Carlos Beltran grand slam
Although you can’t really tell from the following highlight, I caught Carlos Beltran’s grand slam on August 8, 2014 at Yankee Stadium. Take a look and then I’ll explain how it all went down:
Here are a few screen shots from that video, starting with the moment of contact:
Here’s the ball descending toward my section:
Did you notice how crowded it was?! Look how many people lunged for the ball:
Here’s a close-up that shows me buried in the crowd. The arrow on the left is pointing at my head; the arrow on the right is pointing at my glove:
How did I manage to catch the ball?
It was actually quite easy. And lucky.
Yes, the section was pretty much packed, but I had a tiny bit of room to work with. I was sitting in the end seat in the 3rd row (with the stairs on my left), and for some reason, the 2nd row had seven empty seats right in front of me. Those seats had been empty all night, so I’d been planning to use that space in case a home run ended up getting hit to my right. And that’s exactly what happened. As soon as Beltran connected, I jumped up and moved down one step and then drifted to the right through the 2nd row. The ball was heading about 10 feet to my right, so I got in line with it, and as it began descending, I knew that it was going to be a home run — but not by much. Thankfully it sailed *just* above everyone’s hands in the front row, and I reached up for the catch.
Here’s a photo of the ball that I took the following inning:
Meanwhile, the whole section was buzzing. Lots of people congratulated me, and one guy even thanked me. “You saved my face,” he said. At least a dozen fans asked to take photos with me and the ball.
Then, somehow, word spread about who I was. Someone who recognized me must’ve said something to the people sitting near them because a bunch of folks started shouting my name and holding up their phones with various pictures of me. One guy approached me with this image on his phone and said, “Is this you?!” Another guy asked me later, “How did you know to sit there?” Another man crouched next to me on the stairs, asked if I was the guy with 8,000 balls, and asked how much money I wanted for this one.
“Thanks for asking,” I said, “but it’s not for sale.”
“Come ONNNN,” he replied. “I gotta have that ball. I’m the biggest Carlos Beltran fan!”
“I appreciate that,” I said, “but I’ve been to 1,200 major league baseball games, and this is the first grand slam I’ve ever caught on the fly. Therefore *I* gotta have this ball. Plus, I’ve never sold a ball in my entire life, and I’m not about to start now.”
Someone else offered me $1,000 for it on Twitter, and my answer was no. He could’ve added a zero to the offer, and it wouldn’t have changed anything.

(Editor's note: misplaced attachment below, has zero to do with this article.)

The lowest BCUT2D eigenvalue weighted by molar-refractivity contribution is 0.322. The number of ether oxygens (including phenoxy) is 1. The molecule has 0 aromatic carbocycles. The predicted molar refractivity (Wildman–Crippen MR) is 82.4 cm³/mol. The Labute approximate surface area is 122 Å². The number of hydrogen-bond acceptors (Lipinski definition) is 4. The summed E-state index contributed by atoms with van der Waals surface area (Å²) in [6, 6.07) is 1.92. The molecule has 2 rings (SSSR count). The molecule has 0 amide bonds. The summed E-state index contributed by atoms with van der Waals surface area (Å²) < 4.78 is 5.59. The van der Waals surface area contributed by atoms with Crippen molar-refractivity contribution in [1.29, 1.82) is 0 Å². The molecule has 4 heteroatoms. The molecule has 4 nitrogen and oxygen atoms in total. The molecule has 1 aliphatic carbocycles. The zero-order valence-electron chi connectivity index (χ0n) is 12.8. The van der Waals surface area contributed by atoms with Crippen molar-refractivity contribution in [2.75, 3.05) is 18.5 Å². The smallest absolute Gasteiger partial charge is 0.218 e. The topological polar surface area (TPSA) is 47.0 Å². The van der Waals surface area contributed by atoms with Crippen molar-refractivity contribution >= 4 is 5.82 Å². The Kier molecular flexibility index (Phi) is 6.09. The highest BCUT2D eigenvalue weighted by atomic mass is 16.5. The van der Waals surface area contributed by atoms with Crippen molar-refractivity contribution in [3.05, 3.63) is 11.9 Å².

I was SO happy to simply hold/own the ball, as you can see by this photo taken shortly after the game ended:
Here’s one final photo of the ball at the stadium:
The man pictured above in the Beltran jersey insisted that he had brought me luck. There’s no doubt I’d gotten lucky on this particular ball, but I think my home run luck overall this season has been dreadful. This was my first longball in 27 games at Yankee Stadium. Does that sound lucky to you? What about the other 26 games filled with bad deflections, bad decisions, and nothingness?
I’ve recently come up with a statistical formula/comparison to judge how well I’m doing with game home run balls in an individual season. I like to imagine that I’m a starting pitcher; the number of homers I’ve snagged represents my innings pitched, and the number of games I’ve attended represents my pitch count. This season, I’ve snagged three home runs in 55 games, so if I were a pitcher, my pitch count would be 55 through three innings — not great but not a total disaster.
Anyway, this was my 29th lifetime game home run ball (plus six others that I don’t really count because they were tossed to me). Here’s the complete list.
Also, this wasn’t my first Carlos Beltran homer — and the other one was MUCH more meaningful. The other one is probably my favorite ball ever. It was the last home run that the Mets ever hit at Shea Stadium. Here’s a huge blog entry I wrote about it.
I guess that’s about it for now. I’m taking this weekend off, running my writing group on Monday, and planning to be at Citi Field on Tuesday.
Thanks to a friend who recorded the game, I’ve now seen some additional footage, and look — I *did* appear on TV: